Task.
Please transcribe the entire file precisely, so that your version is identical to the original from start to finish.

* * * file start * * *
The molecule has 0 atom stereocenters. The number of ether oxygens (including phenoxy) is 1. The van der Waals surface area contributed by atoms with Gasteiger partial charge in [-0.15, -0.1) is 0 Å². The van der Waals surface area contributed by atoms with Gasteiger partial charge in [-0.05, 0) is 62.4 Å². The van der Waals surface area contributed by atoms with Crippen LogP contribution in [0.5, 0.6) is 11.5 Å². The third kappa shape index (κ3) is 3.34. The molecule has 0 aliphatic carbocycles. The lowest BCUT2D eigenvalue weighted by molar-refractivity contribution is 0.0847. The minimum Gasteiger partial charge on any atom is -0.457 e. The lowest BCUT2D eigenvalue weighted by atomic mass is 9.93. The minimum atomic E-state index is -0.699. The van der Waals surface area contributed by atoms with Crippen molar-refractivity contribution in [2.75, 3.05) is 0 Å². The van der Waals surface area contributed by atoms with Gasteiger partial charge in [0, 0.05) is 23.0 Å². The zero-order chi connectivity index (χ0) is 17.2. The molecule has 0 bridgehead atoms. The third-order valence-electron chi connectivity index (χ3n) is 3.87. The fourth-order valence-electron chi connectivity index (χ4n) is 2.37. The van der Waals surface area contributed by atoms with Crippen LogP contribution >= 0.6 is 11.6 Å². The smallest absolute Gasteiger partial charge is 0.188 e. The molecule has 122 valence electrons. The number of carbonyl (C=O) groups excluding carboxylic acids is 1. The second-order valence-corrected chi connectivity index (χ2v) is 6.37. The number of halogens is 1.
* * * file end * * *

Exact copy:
The molecule has 0 atom stereocenters. The number of ether oxygens (including phenoxy) is 1. The van der Waals surface area contributed by atoms with Gasteiger partial charge in [-0.15, -0.1) is 0 Å². The van der Waals surface area contributed by atoms with Gasteiger partial charge in [-0.05, 0) is 62.4 Å². The van der Waals surface area contributed by atoms with Crippen LogP contribution in [0.5, 0.6) is 11.5 Å². The third kappa shape index (κ3) is 3.34. The molecule has 0 aliphatic carbocycles. The lowest BCUT2D eigenvalue weighted by molar-refractivity contribution is 0.0847. The minimum Gasteiger partial charge on any atom is -0.457 e. The lowest BCUT2D eigenvalue weighted by atomic mass is 9.93. The minimum atomic E-state index is -0.699. The van der Waals surface area contributed by atoms with Crippen molar-refractivity contribution in [2.75, 3.05) is 0 Å². The van der Waals surface area contributed by atoms with Gasteiger partial charge in [0, 0.05) is 23.0 Å². The zero-order chi connectivity index (χ0) is 17.2. The molecule has 0 bridgehead atoms. The third-order valence-electron chi connectivity index (χ3n) is 3.87. The fourth-order valence-electron chi connectivity index (χ4n) is 2.37. The van der Waals surface area contributed by atoms with Crippen LogP contribution >= 0.6 is 11.6 Å². The smallest absolute Gasteiger partial charge is 0.188 e. The molecule has 122 valence electrons. The number of carbonyl (C=O) groups excluding carboxylic acids is 1. The second-order valence-corrected chi connectivity index (χ2v) is 6.37. The number of halogens is 1.